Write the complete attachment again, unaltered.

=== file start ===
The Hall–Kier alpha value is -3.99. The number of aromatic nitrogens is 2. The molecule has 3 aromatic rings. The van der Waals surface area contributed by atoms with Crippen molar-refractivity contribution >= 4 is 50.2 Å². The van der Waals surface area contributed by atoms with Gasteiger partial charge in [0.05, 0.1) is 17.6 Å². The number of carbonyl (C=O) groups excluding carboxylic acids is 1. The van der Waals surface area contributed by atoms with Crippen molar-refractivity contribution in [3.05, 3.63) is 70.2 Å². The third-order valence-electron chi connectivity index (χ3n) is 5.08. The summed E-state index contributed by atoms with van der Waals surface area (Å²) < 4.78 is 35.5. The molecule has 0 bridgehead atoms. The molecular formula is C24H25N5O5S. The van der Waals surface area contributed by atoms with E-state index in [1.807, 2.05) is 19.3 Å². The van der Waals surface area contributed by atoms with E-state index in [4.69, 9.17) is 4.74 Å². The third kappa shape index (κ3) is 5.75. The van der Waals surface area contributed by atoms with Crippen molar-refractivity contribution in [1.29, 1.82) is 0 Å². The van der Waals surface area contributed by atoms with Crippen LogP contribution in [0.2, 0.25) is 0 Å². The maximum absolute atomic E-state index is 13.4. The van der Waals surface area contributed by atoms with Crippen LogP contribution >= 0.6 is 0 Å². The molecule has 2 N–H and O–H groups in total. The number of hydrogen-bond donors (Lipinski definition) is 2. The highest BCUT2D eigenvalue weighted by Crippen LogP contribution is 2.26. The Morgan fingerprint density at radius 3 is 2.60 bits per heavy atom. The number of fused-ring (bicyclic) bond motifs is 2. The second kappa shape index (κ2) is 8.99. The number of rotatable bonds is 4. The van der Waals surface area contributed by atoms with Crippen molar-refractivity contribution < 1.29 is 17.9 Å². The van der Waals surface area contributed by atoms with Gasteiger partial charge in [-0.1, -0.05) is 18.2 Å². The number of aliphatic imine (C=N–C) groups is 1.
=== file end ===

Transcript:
The Hall–Kier alpha value is -3.99. The number of aromatic nitrogens is 2. The molecule has 3 aromatic rings. The van der Waals surface area contributed by atoms with Crippen molar-refractivity contribution >= 4 is 50.2 Å². The van der Waals surface area contributed by atoms with Gasteiger partial charge in [0.05, 0.1) is 17.6 Å². The number of carbonyl (C=O) groups excluding carboxylic acids is 1. The van der Waals surface area contributed by atoms with Crippen molar-refractivity contribution in [3.05, 3.63) is 70.2 Å². The third-order valence-electron chi connectivity index (χ3n) is 5.08. The summed E-state index contributed by atoms with van der Waals surface area (Å²) < 4.78 is 35.5. The molecule has 0 bridgehead atoms. The molecular formula is C24H25N5O5S. The van der Waals surface area contributed by atoms with E-state index in [1.807, 2.05) is 19.3 Å². The van der Waals surface area contributed by atoms with E-state index in [4.69, 9.17) is 4.74 Å². The third kappa shape index (κ3) is 5.75. The van der Waals surface area contributed by atoms with Crippen molar-refractivity contribution in [1.29, 1.82) is 0 Å². The van der Waals surface area contributed by atoms with Crippen LogP contribution in [0.2, 0.25) is 0 Å². The maximum absolute atomic E-state index is 13.4. The van der Waals surface area contributed by atoms with Crippen LogP contribution >= 0.6 is 0 Å². The molecule has 2 N–H and O–H groups in total. The number of hydrogen-bond donors (Lipinski definition) is 2. The highest BCUT2D eigenvalue weighted by Crippen LogP contribution is 2.26. The Morgan fingerprint density at radius 3 is 2.60 bits per heavy atom. The number of fused-ring (bicyclic) bond motifs is 2. The second kappa shape index (κ2) is 8.99. The number of rotatable bonds is 4. The van der Waals surface area contributed by atoms with Crippen molar-refractivity contribution < 1.29 is 17.9 Å². The van der Waals surface area contributed by atoms with Gasteiger partial charge in [-0.1, -0.05) is 18.2 Å². The number of aliphatic imine (C=N–C) groups is 1.